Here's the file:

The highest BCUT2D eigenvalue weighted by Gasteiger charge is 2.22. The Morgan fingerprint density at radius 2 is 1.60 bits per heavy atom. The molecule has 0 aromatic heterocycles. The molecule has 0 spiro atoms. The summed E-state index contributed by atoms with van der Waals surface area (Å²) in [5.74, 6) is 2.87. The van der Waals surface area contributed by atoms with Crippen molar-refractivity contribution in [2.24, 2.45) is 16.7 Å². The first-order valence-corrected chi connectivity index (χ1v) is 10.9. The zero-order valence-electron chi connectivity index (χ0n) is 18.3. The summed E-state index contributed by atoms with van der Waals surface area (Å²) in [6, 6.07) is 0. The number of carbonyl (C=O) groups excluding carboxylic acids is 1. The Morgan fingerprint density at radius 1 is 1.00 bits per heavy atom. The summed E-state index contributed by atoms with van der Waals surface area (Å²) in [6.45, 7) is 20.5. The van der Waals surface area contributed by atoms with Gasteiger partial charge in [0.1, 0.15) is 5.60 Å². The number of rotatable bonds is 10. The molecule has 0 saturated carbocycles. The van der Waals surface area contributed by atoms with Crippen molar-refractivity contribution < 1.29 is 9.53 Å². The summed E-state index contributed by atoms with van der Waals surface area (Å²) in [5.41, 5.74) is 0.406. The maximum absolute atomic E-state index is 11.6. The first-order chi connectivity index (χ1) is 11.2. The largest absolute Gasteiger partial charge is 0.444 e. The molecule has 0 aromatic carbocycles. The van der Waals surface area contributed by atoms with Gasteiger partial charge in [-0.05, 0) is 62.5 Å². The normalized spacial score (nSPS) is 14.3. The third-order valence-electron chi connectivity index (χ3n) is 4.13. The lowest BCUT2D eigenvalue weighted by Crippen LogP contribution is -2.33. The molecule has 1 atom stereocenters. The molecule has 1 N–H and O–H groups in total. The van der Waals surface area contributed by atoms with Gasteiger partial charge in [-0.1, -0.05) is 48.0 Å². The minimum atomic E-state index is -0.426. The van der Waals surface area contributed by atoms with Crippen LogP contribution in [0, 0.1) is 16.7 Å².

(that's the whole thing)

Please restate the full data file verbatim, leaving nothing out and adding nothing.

The highest BCUT2D eigenvalue weighted by Gasteiger charge is 2.22. The Morgan fingerprint density at radius 2 is 1.60 bits per heavy atom. The molecule has 0 aromatic heterocycles. The molecule has 0 spiro atoms. The summed E-state index contributed by atoms with van der Waals surface area (Å²) in [5.74, 6) is 2.87. The van der Waals surface area contributed by atoms with Crippen molar-refractivity contribution in [2.24, 2.45) is 16.7 Å². The first-order valence-corrected chi connectivity index (χ1v) is 10.9. The zero-order valence-electron chi connectivity index (χ0n) is 18.3. The summed E-state index contributed by atoms with van der Waals surface area (Å²) in [6, 6.07) is 0. The number of carbonyl (C=O) groups excluding carboxylic acids is 1. The Morgan fingerprint density at radius 1 is 1.00 bits per heavy atom. The summed E-state index contributed by atoms with van der Waals surface area (Å²) in [6.45, 7) is 20.5. The van der Waals surface area contributed by atoms with Gasteiger partial charge in [0.1, 0.15) is 5.60 Å². The number of rotatable bonds is 10. The molecule has 0 saturated carbocycles. The van der Waals surface area contributed by atoms with Crippen molar-refractivity contribution < 1.29 is 9.53 Å². The summed E-state index contributed by atoms with van der Waals surface area (Å²) in [5.41, 5.74) is 0.406. The maximum absolute atomic E-state index is 11.6. The first-order chi connectivity index (χ1) is 11.2. The largest absolute Gasteiger partial charge is 0.444 e. The molecule has 0 aromatic carbocycles. The van der Waals surface area contributed by atoms with Gasteiger partial charge in [-0.05, 0) is 62.5 Å². The normalized spacial score (nSPS) is 14.3. The third-order valence-electron chi connectivity index (χ3n) is 4.13. The lowest BCUT2D eigenvalue weighted by Crippen LogP contribution is -2.33. The molecule has 1 atom stereocenters. The molecule has 1 N–H and O–H groups in total. The van der Waals surface area contributed by atoms with Gasteiger partial charge in [-0.1, -0.05) is 48.0 Å². The minimum atomic E-state index is -0.426. The van der Waals surface area contributed by atoms with Crippen LogP contribution in [0, 0.1) is 16.7 Å².